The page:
Since the first applications of the DBR – technique in the 80’s some important additional TOC-related techniques and tools have been developed to support the 5 steps-process that are the result of a regular TOC-implementation. Before that stage, TOC could be perceived as another optimization algorithm like linear programming etc…
The first phase
The first application, called OPT, introduced a new vision in even complex productions and supply-chains but after a short while it turned out that the necessary data were not available and/or, if available, much too far from the operational reality to generate the right decision information. The tendency to optimize all the elements (Not only operating expenses, but also capital cost as well as variable costs and even allocated costs etc…) has led to unstable and useless models.
The second phase
In a second phase the DBR-technique has been developed. This model is based on much less parameters and is using the major constraint (or bottleneck) as a “drum”. The operational planning is the result of a good usage of the major constraint by subordinating all the decisions to it. The corresponding measurement: throughput was a paradigm-shift in the industrial thinking. The management’s effort turned from the so many problems into focus. To introduce this concept Eli GOLDRATT wrote a best-seller (more than 3 million books have been sold) : THE GOAL.
The third phase
In the third phase, after the development of the TOC-Critical Chain techniques for projects, buffer-management became the main tool for synchronizing the global environment. In this period (the 90’s, 2000 and later) a lot of production units did not struggle any longer with structural bottlenecks. Most of the plants had to deal with over-capacity. Buffer-management became the key -solution for adequate steering while due-date performance, supported by throughput accounting, was used as KPI. A major advantage is that the lack of precision of the data is no longer an obstacle for getting important results.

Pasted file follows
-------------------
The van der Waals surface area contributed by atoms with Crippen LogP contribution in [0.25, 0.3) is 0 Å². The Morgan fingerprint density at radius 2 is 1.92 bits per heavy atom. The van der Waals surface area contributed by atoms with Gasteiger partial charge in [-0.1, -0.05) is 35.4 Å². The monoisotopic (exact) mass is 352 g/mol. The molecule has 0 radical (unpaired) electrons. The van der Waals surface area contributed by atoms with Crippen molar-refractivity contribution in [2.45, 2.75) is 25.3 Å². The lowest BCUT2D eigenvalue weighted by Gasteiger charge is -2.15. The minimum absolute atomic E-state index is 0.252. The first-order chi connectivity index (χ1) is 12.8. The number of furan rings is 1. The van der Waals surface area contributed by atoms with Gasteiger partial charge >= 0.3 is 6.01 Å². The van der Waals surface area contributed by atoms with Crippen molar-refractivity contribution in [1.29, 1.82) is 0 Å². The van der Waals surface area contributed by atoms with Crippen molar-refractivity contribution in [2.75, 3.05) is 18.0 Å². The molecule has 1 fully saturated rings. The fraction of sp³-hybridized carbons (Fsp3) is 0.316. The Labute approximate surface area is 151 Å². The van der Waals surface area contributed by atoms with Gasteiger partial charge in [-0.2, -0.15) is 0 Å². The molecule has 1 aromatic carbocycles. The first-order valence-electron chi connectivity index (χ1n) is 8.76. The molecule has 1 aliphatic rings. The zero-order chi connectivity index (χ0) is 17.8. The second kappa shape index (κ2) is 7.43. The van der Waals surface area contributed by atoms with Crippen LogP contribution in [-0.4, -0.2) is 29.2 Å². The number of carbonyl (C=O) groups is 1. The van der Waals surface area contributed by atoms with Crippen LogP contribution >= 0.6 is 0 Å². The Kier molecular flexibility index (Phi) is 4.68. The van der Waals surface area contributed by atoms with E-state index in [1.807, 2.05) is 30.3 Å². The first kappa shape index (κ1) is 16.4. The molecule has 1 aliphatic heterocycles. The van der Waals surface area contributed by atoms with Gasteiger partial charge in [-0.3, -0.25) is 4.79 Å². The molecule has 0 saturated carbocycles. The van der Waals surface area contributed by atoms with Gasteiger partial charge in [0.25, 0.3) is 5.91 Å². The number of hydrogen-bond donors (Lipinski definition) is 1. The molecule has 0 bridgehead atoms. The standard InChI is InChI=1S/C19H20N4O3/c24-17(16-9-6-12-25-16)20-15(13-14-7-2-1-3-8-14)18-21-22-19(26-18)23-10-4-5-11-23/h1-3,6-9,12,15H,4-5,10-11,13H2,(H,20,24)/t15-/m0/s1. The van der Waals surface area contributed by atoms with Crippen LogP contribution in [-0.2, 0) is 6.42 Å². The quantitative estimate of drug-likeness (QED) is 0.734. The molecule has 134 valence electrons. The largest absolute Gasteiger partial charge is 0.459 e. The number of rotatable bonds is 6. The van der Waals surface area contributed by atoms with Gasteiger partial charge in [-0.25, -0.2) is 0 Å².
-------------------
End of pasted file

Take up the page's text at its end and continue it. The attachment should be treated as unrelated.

The present and future
The logical effect of shortening lead-times while improving due-date performance was a fact. This unique technique is still the basis of the current applications. A further improvement technique, that is using the so called ‘holes in the buffer-analysis’, eliminates a lot of unnecessary sub-optimizations and opens the way for using precious management time, and the always too limited budgets, to focus on the real leverage points. A major advantage of this technique is that the lack of precision of the data is no longer an obstacle for getting important results.
Due to the de-localisation of the industry in our regions it became clear that more and more disturbances are caused by long lead-times of the suppliers or by the far-away subcontractors. While the regular solutions went back to introduce extra protection by additional intermediate buffers, the TOC-solutions focussed on protecting the throughput by steering the global chain. Since about 10 years this solution has been supported by specific TOC-Synchronised Supply Chain techniques that are part of the TOC C&DS system. (C&DS = Control & Decision System).
The current C&DS-applications are more and more used to synchronizing the global supply chains “from-China-to-the European customer”. The effect of synchronizing ALL the inventory in the global chain eliminates a lot of sub-optimizations and waste.The same techniques and the corresponding applications are also used to synchronize and shorten other business processes like purchase, quality or improvement processes.
The current evolution goes to virtual supply-chains and processes with often very long tentacles through different services, locations, transport-systems and responsibilities. The logical effect of reducing uncertainty pays-off by less urgencies and shorter process times with less effort and often with the same or less resources.